A Seafarer’s Lasting Imprint
He probably never set foot on the beach that bears his name. He may not even be buried on the island where a memorial marker has stood for nearly seven decades.
But none of that matters to a group of history-loving San Pedro residents and volunteers. For 37 years, on the first Saturday after Labor Day, the group that calls itself the Cabrillo Landing Party disembarks ceremonially on San Miguel Island. There, they reenact the landing of Juan Rodriguez Cabrillo, the first European known to have set eyes on the California coast.
Cabrillo Beach in San Pedro is named for him, as is Cabrillo Marine Aquarium, where many members of the landing party volunteer as docents. And the marker on San Miguel Island, the most remote in Channel Islands National Park, pays tribute to Cabrillo as the “Discoverer of California” and denotes San Miguel as his “Isle of Burial.”
The six volunteers, dressed as conquistadors and clergy, hoist the flags of Spain and Portugal (Cabrillo’s nationality has been disputed for centuries). Their leader, playing Cabrillo, is John Olguin, 84, retired director of the aquarium. He greets the 40 to 50 spectators on the beach who represent the Native Americans thought to be Cabrillo’s welcoming party.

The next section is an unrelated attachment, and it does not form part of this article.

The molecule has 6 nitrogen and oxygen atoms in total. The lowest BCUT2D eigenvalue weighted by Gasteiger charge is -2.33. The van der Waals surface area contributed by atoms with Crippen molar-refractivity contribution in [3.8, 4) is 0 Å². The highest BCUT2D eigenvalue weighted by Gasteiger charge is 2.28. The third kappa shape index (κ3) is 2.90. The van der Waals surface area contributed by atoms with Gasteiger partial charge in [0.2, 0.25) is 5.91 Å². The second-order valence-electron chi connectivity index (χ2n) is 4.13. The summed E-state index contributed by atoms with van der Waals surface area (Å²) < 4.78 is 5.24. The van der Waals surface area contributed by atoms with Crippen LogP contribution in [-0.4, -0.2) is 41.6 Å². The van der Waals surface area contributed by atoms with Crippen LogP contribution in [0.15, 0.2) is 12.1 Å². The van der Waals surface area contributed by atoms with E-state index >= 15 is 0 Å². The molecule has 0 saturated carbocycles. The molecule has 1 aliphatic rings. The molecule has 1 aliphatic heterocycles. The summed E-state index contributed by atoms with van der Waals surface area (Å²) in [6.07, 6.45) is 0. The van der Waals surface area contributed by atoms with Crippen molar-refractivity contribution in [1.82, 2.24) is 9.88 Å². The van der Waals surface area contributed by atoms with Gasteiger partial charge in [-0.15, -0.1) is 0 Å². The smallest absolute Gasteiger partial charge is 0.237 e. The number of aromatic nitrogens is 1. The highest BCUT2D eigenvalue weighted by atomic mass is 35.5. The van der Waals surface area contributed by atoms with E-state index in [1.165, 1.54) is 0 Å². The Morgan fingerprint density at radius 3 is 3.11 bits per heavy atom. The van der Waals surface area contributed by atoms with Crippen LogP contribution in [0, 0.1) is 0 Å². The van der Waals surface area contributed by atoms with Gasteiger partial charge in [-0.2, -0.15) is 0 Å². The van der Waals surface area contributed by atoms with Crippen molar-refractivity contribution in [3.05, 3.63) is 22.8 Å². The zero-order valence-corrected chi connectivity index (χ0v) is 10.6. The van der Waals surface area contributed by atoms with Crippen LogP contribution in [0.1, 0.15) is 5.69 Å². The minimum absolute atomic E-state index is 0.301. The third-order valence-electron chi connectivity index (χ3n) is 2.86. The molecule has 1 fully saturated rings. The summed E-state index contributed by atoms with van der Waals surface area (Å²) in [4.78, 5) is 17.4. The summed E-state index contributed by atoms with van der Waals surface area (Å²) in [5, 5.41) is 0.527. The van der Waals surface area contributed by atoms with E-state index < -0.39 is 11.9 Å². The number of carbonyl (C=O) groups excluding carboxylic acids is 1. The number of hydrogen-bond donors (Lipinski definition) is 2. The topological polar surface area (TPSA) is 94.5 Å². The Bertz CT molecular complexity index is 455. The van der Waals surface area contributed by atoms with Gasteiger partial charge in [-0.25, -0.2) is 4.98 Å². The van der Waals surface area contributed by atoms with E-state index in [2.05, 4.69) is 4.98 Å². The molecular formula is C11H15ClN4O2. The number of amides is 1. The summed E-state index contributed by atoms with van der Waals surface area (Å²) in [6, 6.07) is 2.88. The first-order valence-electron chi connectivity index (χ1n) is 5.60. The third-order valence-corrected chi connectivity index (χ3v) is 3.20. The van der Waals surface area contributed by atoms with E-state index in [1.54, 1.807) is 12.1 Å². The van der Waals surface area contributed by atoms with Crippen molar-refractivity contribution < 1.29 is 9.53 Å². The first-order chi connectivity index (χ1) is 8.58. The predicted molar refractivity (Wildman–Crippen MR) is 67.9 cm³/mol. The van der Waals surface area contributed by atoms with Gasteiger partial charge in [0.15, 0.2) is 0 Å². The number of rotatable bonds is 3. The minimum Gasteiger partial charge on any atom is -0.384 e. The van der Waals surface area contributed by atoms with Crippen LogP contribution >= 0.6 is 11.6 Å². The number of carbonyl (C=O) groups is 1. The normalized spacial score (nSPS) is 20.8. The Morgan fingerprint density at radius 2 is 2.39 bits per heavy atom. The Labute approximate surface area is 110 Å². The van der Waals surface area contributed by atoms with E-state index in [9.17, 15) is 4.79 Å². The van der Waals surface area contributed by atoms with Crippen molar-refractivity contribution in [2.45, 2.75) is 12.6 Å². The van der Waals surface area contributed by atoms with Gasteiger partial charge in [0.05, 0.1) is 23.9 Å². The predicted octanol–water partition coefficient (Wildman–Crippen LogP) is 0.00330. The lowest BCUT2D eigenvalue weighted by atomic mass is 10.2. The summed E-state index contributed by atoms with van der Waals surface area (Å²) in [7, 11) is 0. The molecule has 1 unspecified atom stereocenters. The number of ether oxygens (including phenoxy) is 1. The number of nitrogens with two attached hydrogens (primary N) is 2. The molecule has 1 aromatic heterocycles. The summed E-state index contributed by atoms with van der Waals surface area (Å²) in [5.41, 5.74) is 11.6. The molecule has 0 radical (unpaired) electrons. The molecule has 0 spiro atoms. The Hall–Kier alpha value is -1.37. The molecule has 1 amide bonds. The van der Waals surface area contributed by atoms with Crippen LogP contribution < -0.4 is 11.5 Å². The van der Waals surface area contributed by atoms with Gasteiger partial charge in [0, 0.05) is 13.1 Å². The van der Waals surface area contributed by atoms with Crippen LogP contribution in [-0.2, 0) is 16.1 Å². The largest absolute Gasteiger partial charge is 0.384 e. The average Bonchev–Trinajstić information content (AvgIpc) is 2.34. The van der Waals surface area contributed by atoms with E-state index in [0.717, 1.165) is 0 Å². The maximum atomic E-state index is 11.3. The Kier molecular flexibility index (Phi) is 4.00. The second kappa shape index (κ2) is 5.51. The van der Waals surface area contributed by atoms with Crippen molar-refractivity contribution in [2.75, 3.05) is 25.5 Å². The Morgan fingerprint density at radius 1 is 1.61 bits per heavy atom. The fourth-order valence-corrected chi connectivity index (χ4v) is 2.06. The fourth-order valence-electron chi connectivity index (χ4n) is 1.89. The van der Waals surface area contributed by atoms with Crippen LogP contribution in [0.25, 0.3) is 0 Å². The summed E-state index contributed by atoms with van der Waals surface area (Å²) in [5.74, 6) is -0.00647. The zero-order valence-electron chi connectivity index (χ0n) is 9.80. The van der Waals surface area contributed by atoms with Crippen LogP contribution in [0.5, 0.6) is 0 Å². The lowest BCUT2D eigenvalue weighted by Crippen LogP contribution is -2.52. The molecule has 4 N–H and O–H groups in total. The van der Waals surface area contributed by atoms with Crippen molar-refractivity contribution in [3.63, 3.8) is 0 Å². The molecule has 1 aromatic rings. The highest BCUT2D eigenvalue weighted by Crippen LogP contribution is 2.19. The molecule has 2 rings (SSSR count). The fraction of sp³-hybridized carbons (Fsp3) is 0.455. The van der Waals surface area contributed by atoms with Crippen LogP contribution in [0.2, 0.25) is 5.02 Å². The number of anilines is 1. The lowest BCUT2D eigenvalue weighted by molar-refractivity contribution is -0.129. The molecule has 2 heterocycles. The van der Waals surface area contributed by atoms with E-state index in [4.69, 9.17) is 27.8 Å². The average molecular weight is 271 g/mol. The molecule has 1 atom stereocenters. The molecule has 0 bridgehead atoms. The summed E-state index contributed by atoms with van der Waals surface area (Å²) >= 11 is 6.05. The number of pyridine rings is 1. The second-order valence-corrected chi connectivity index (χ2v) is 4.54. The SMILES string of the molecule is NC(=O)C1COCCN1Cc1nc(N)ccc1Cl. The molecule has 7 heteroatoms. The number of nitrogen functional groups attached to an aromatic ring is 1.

“This is what it looked like when I landed over 4 1/2 centuries ago,” Olguin tells the crowd. “No McDonald’s or Taco Bells.”
Olguin (pronounced ol-GEEN) has portrayed either Cabrillo or a soldier for nearly four decades. His great-grandmother, he said, was a Chumash from San Luis Obispo, and some of his ancestors may have greeted Cabrillo. Olguin and his wife named their only child John Cabrillo Olguin.
Cabrillo served with Hernando Cortez, who conquered the Aztecs between 1519 and 1521. Later, Cabrillo led an expedition north to forge an empire for Spain and to seek new opportunities for trade with China.
The fate of Cabrillo -- an experienced soldier, shipbuilder, crossbowman and mariner -- is hazy. He set sail from Mexico in June 1542, but even the number of ships is disputed. Some accounts say two, others three: the La Victoria, the San Miguel and the San Salvador.
Cabrillo’s original log was lost; much of what we know comes from a summary of testimony from expedition participants, taken 16 years later.